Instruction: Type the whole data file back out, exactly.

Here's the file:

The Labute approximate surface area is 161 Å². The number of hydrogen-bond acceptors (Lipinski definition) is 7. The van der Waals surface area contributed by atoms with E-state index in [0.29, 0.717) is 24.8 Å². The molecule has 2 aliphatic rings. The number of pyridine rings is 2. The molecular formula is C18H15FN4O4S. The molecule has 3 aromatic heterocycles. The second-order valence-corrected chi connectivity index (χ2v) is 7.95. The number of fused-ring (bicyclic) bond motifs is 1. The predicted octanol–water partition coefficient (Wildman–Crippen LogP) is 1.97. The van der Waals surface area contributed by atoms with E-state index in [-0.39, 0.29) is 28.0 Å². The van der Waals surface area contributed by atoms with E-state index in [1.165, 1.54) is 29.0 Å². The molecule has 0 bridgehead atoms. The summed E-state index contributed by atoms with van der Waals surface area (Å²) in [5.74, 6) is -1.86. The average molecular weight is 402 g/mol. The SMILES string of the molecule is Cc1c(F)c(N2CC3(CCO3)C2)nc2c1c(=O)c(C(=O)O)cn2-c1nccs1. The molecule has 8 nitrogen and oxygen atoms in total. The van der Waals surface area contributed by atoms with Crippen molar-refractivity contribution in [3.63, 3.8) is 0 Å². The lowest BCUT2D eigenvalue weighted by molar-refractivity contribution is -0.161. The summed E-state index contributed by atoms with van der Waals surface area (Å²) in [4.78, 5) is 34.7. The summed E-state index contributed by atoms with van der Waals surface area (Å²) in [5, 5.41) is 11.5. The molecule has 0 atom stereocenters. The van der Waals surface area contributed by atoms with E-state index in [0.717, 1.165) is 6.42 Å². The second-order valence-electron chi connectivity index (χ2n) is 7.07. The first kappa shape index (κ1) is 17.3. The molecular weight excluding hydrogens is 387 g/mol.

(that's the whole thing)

The Labute approximate surface area is 161 Å². The number of hydrogen-bond acceptors (Lipinski definition) is 7. The van der Waals surface area contributed by atoms with E-state index in [0.29, 0.717) is 24.8 Å². The molecule has 2 aliphatic rings. The number of pyridine rings is 2. The molecular formula is C18H15FN4O4S. The molecule has 3 aromatic heterocycles. The second-order valence-corrected chi connectivity index (χ2v) is 7.95. The number of fused-ring (bicyclic) bond motifs is 1. The predicted octanol–water partition coefficient (Wildman–Crippen LogP) is 1.97. The van der Waals surface area contributed by atoms with E-state index in [-0.39, 0.29) is 28.0 Å². The van der Waals surface area contributed by atoms with E-state index in [1.165, 1.54) is 29.0 Å². The molecule has 0 bridgehead atoms. The summed E-state index contributed by atoms with van der Waals surface area (Å²) in [5.74, 6) is -1.86. The average molecular weight is 402 g/mol. The SMILES string of the molecule is Cc1c(F)c(N2CC3(CCO3)C2)nc2c1c(=O)c(C(=O)O)cn2-c1nccs1. The molecule has 8 nitrogen and oxygen atoms in total. The van der Waals surface area contributed by atoms with Crippen molar-refractivity contribution in [3.63, 3.8) is 0 Å². The lowest BCUT2D eigenvalue weighted by molar-refractivity contribution is -0.161. The summed E-state index contributed by atoms with van der Waals surface area (Å²) in [4.78, 5) is 34.7. The summed E-state index contributed by atoms with van der Waals surface area (Å²) in [5, 5.41) is 11.5. The molecule has 0 atom stereocenters. The van der Waals surface area contributed by atoms with E-state index in [0.717, 1.165) is 6.42 Å². The second-order valence-electron chi connectivity index (χ2n) is 7.07. The first kappa shape index (κ1) is 17.3. The molecular weight excluding hydrogens is 387 g/mol.